The family lived in the second floor above ground (or in the first, in three-story towers). The family possessions—carpets, dishes, kitchen utensils, clothes, etc.—were kept there, in tin-lined wooden chests or on wooden shelves along the walls. The older towers had no wardrobes; instead, clothes were hung on metal hooks. Other towers had niches on the walls for that purpose. There was usually an arrangement of weaponry on the wall above the master bed. It was a dire necessity in wartime, and mere tradition in peace.
A majority of the military ("combat") towers in the Ingush and Chechen mountains functioned both as watchtowers and as signalling beacons. Some served as fortified guard posts, or as safe shelters for one or two families, which lived in nearby residential towers, against raids. In some places, such as at Mount Bekhaila, several towers were enclosed in a common wall to create a small fortress. Construction of military towers began in the 10th and 11th centuries, and peaked between the 14th and 17th centuries. Chechen and Ingush military towers are fairly similar, differing only in size and the construction time. Depending on their age, they differ also in the sophistication of construction techniques and stone dressing, and in the grace of form.
Combat towers were generally taller but narrower than residential ones: 20–25 meters high or more, with four of five floors and a square base 5–6 meters wide. They were built of dressed stone with lime or lime-sand mortar.
They had blank walls, cut only by embrasures and observation slits, on the most vulnerable side. There were no wooden parts on the tower exterior lest besiegers put them on fire. Doors and windows were on the side hardest of access. In some cases it is hard to believe that the defenders themselves could enter the tower. The entrance door was on the second floor, accessed through a ladder. The defenders fired at the enemy through loopholes and the top of the tower had machicolations–overhanging small balconies without a floor. Defensive towers were usually crowned with pyramid-shaped roofing built in steps and topping with a sharpened capstone.
Beacon towers were erected on the top of cliffs to make them hard of access. The shape, size and site of a beacon was chosen so as to guarantee visual connection with the nearest beacons. Watchtowers were often built in strategic locations to control key bridges, roads and mountain passes. They were built near to a river, brook or spring, so that water could be brought into the tower through a concealed water duct.
The ground floor ceiling of the later, 15th–17th century towers was a false vault, known as nartol tkhov, with two intercrossing rows of reinforcing ribs.
Special attention was paid to the dressing and finishing of the keystones at the top of doors and windows, called kurtulg ("proud stone"). They bore the name of the owner, and were frequently decorated with petroglyphs.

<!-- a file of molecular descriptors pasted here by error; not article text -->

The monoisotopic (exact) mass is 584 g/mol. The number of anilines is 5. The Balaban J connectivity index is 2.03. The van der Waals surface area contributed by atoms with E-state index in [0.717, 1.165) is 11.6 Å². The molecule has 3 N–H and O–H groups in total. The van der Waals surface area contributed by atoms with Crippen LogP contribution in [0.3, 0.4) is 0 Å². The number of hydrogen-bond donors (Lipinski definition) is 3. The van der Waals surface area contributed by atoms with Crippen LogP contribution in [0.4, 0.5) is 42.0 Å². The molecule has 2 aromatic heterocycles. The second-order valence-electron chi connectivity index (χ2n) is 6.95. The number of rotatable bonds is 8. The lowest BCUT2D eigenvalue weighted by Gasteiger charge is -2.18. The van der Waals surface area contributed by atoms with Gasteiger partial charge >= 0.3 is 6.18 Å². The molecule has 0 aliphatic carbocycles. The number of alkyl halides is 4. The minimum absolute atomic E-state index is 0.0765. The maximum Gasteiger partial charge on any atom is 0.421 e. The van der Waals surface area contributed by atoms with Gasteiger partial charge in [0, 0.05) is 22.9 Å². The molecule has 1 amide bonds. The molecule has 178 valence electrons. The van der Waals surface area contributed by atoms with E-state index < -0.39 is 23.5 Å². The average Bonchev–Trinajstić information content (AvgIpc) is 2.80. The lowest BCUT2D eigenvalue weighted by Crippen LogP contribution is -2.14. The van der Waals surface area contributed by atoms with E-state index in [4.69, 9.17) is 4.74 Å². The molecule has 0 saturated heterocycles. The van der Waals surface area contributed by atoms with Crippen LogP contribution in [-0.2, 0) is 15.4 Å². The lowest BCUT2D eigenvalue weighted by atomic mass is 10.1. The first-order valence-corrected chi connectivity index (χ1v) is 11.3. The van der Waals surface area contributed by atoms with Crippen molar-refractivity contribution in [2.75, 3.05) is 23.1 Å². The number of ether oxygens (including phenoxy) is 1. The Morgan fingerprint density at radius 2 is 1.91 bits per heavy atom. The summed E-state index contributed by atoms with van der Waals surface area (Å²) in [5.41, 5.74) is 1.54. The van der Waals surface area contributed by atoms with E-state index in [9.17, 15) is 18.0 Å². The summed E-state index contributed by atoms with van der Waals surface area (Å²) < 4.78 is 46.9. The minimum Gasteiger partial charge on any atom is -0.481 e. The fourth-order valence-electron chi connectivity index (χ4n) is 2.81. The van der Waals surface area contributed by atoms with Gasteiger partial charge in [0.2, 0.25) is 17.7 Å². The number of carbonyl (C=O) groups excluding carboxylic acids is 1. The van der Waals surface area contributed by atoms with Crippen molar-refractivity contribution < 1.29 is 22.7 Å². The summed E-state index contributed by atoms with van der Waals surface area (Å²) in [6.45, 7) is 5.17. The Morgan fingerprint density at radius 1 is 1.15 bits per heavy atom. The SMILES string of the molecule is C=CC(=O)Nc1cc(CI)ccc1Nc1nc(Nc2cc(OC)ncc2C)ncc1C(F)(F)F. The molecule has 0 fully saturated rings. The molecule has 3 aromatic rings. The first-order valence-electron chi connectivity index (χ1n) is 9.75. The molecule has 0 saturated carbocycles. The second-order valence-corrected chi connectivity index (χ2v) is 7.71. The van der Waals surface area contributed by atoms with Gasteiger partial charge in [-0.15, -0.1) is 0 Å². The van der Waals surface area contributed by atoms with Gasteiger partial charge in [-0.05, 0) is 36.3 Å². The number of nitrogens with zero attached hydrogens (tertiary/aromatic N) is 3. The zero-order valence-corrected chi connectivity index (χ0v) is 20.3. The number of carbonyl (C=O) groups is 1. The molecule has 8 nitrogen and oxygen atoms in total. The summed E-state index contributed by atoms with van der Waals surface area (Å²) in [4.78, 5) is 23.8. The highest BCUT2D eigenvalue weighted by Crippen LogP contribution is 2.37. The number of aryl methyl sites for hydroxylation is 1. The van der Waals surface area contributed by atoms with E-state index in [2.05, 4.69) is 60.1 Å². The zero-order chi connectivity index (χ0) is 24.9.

Researchers differ in the functions of the various floors. Some assume that the ground floor was used for livestock, while others say it was a prison for captives. Actually it seems that the ground floor was filled in with stone and earth to reinforce the tower bottom against ramming.
The classical combat tower was not intended to withstand long sieges. Tower defenders had only a small stock of food and extremely limited arsenals, be it arrows, stone missiles or powder and shot in later times. Due to their small size, a watchtower or a beacon could house four to six on outsentry duty. All combat tower stories were equipped for observation and fighting.
Chechen and Ingush combat towers divide in three basic groups according to the type of roof:
- Flat roof towers
- Flat roof towers crenellated on the corners
- Step pyramidal roof towers
Mixed function towers
In the 13th–14th centuries, increased danger of aggression in certain parts of the Ingush and Chechen mountains let to the reinforcement of residential towers. The result were buildings that combined the functions of residential and defensive towers; they were smaller in size than the former, but a bit wider than the latter. Like the military towers, they had loopholes and machicolations (mâchicoulis).
These mixed-function towers are rare in the Chechen highland, probably because tower complexes and castles had become widespread by the time this concept appeared. Whereas a tower had space for only a few cows and horses, a castle could give shelter to the entire livestock in wartime.
- San Gimignano
- Tower house
- Khevsureti, Tusheti, Ananuri
- Svanetia in Georgia: Svan towers
- Tower houses in the Balkans
- Irish round tower
- Himalayan Towers
- Щеблыкин И. П. Искусство ингушей в памятниках материальной культуры // Известия Ингушского научно-исследовательского института истории и культуры. Владикавказ, 1928. Вып. 1. Page 282.
- Lecha Ilyasov. The Diversity of the Chechen Culture: From Historical Roots to the Present. ISBN 9785904549022.
- Марковин В.И. Памятники зодчества в горной Чечне. (по материалам исследований 1957–1965 гг.) // Северный Кавказ в древности и средние века. М., 1980. С.184–270.